1913 · [Tulsa]
[Tulsa]: R.L. Polk & Co., 1913. 681pp., plus one ad leaf. Original half red printed cloth and yellow printed cloth boards, edges of textblock printed with ads. Minor edge wear and soiling to boards, corners bumped. Ex-Library of Congress, with bookplate on front pastedown, small stamp on verso of titlepage and rear free endpaper, small bookseller ticket on rear pastedown. In very good condition, better than usually seen for directories of this period. An early Tulsa directory, being the sixth city directory published by the Hoffhine Directory Company, and the first in partnership with R.L. Polk. The directory opens with a fourteen-page advertising section touting a wide range of products and services, including Tulsa Business College, Quuen Bee Gas Stoves, Oklahoma Iron Works, Tulsa Cotton Oil Company, and others. An introductory note reports the population of Tulsa in 1913 as 33,990, an increase of 5,880 over the previous year's number. A short section on the major governmental contacts, banks, churches, and other notable organizations is followed by the main section of the directory containing an alphabetical listing of the residents and commercial entities of the city. This is followed by a street directory organized alphabetically. Greenwood Avenue, the section of north Tulsa most impacted by the Tulsa Race Riots eight years later, lists several businesses (and presumably residents) that would eventually be lost to the riots, such as the African Methodist Episcopal Church (destroyed in 1921 and rebuilt in 1928), the Peoples' Theatre, and three businesses and the residence of pioneering Tulsa African-American businessman Ottaway W. Gurley, among others. Gurley owned about a hundred buildings in the Greenwood area at the time of the race riots, and he lost most of them in the carnage. The directory includes two pages listing businesses and residents along Greenwood Avenue (and other streets in the area that was known at the time as "Black Wall Street"), with most entries followed by "(c)" indicating presumably that a "colored" person lives or works there. The street directory is followed by an alphabetical directory of "Tulsa County Tax Payers and Their Postoffice Address" and then "Hoffhine's Tulsa Classified Business Directory," comprised of a listing of businesses organized alphabetically by type. These include architects, automobile dealers, booksellers, drilling contractors, oil and gas companies, hotels, theaters, and more. This is an early and rare Tulsa directory, with important content related to the later Tulsa Race Riots. OCLC lists just two institutions with any holdings of this Tulsa directory after the merger of Polk and Hoffhine in 1913 and the cessation of publication in 1922 - Yale (which only holds the 1920 edition) and the Tulsa City-County Library (which holds this edition and a few others). OCLC 11209718.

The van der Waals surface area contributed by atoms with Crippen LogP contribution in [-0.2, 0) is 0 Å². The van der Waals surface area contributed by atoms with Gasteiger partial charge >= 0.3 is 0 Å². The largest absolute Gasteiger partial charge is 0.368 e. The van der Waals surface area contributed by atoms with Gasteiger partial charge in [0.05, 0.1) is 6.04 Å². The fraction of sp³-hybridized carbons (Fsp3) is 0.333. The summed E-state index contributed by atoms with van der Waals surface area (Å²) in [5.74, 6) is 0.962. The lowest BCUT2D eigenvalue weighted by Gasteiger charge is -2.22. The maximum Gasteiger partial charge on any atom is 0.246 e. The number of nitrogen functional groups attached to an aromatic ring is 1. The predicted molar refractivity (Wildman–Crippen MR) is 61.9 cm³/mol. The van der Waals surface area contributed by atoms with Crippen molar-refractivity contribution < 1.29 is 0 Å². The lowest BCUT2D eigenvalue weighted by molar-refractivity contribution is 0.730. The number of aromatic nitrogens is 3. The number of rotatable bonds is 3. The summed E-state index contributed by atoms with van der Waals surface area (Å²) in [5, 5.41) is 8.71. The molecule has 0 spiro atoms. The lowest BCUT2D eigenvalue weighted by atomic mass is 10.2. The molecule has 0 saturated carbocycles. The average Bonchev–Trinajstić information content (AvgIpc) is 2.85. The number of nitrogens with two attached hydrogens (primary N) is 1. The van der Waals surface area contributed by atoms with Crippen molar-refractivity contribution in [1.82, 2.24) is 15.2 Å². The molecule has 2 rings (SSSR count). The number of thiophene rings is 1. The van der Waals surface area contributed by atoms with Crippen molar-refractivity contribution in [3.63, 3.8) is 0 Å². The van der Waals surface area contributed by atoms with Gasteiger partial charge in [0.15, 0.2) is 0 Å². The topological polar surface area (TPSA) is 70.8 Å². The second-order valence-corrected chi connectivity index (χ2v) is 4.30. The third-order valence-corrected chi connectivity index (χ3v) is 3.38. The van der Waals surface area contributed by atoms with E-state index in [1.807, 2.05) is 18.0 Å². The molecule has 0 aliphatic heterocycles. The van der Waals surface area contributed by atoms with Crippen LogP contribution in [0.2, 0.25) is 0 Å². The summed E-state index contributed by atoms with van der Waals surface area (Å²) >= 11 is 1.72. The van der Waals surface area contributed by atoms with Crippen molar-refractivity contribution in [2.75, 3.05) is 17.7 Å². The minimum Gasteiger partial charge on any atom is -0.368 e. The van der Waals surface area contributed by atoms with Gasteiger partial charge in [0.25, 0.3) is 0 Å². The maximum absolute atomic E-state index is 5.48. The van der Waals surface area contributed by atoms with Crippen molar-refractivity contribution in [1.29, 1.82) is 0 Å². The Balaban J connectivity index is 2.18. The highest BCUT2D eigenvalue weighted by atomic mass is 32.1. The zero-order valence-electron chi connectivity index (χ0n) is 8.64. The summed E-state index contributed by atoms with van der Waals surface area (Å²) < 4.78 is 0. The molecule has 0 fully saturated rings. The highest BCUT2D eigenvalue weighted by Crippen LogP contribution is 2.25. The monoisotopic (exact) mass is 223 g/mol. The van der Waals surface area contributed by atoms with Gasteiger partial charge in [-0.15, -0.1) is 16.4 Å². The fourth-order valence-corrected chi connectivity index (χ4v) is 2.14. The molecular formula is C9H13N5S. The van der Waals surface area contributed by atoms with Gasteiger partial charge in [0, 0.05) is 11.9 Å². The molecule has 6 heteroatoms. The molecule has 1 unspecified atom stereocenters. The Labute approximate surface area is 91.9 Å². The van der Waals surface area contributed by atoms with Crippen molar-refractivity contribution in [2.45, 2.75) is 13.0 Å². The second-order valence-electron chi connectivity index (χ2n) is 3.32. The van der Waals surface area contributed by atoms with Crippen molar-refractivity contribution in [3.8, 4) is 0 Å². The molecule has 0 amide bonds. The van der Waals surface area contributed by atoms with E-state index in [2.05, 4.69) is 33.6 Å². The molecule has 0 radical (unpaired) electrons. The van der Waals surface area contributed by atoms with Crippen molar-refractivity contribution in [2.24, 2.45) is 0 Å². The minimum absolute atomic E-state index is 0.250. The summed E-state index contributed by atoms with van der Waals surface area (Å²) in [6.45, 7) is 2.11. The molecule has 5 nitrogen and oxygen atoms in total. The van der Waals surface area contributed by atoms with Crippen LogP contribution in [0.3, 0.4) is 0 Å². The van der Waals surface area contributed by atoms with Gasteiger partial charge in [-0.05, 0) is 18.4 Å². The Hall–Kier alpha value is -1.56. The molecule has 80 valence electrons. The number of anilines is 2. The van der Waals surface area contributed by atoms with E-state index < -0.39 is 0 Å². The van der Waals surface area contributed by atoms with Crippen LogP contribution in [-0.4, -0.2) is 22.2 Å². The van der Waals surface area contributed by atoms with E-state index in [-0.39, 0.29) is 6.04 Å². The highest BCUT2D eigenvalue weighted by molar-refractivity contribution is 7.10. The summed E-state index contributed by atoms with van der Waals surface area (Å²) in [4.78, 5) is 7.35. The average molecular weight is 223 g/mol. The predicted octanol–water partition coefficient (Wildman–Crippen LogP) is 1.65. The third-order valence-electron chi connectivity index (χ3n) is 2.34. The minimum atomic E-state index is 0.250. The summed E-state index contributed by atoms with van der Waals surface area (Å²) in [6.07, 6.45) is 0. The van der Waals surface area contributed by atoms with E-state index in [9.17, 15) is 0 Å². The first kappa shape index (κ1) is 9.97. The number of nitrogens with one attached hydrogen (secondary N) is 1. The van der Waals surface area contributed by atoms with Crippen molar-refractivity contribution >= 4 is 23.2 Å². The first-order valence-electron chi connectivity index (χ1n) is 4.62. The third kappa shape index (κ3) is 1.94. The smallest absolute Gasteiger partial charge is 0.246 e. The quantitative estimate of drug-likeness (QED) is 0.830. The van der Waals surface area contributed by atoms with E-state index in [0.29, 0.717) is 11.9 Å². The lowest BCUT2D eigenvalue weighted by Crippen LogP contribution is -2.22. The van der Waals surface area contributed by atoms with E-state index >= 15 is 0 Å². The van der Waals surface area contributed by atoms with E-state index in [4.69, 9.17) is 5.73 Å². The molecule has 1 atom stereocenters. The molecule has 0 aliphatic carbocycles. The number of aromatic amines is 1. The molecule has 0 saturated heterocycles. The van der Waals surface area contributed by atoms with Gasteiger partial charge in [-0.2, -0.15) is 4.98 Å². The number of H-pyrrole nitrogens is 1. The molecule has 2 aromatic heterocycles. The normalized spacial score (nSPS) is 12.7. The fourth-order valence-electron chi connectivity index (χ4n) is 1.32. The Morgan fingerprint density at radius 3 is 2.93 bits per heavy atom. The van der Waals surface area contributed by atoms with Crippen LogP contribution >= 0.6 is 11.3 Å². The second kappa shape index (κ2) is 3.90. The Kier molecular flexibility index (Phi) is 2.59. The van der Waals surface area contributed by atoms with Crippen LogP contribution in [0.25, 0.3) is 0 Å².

(Inventory #: WRCAM55880)